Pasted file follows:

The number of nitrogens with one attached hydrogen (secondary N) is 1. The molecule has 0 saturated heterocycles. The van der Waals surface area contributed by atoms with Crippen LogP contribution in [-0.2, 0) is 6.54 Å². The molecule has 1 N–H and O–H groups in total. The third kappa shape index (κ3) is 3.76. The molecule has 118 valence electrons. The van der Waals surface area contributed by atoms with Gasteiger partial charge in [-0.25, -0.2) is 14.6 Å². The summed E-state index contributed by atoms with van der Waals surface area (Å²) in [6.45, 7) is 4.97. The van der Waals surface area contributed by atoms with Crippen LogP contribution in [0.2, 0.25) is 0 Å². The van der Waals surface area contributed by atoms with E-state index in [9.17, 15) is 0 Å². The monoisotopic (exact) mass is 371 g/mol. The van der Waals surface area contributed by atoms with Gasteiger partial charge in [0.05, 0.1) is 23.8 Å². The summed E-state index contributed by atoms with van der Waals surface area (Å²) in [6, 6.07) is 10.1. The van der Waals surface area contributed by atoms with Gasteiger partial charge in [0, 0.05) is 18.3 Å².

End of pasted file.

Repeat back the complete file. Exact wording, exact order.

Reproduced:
The number of nitrogens with one attached hydrogen (secondary N) is 1. The molecule has 0 saturated heterocycles. The van der Waals surface area contributed by atoms with Crippen LogP contribution in [-0.2, 0) is 6.54 Å². The molecule has 1 N–H and O–H groups in total. The third kappa shape index (κ3) is 3.76. The molecule has 118 valence electrons. The van der Waals surface area contributed by atoms with Gasteiger partial charge in [-0.25, -0.2) is 14.6 Å². The summed E-state index contributed by atoms with van der Waals surface area (Å²) in [6.45, 7) is 4.97. The van der Waals surface area contributed by atoms with Crippen LogP contribution in [0.2, 0.25) is 0 Å². The van der Waals surface area contributed by atoms with E-state index in [9.17, 15) is 0 Å². The monoisotopic (exact) mass is 371 g/mol. The van der Waals surface area contributed by atoms with Gasteiger partial charge in [0.05, 0.1) is 23.8 Å². The summed E-state index contributed by atoms with van der Waals surface area (Å²) in [6, 6.07) is 10.1. The van der Waals surface area contributed by atoms with Gasteiger partial charge in [0, 0.05) is 18.3 Å².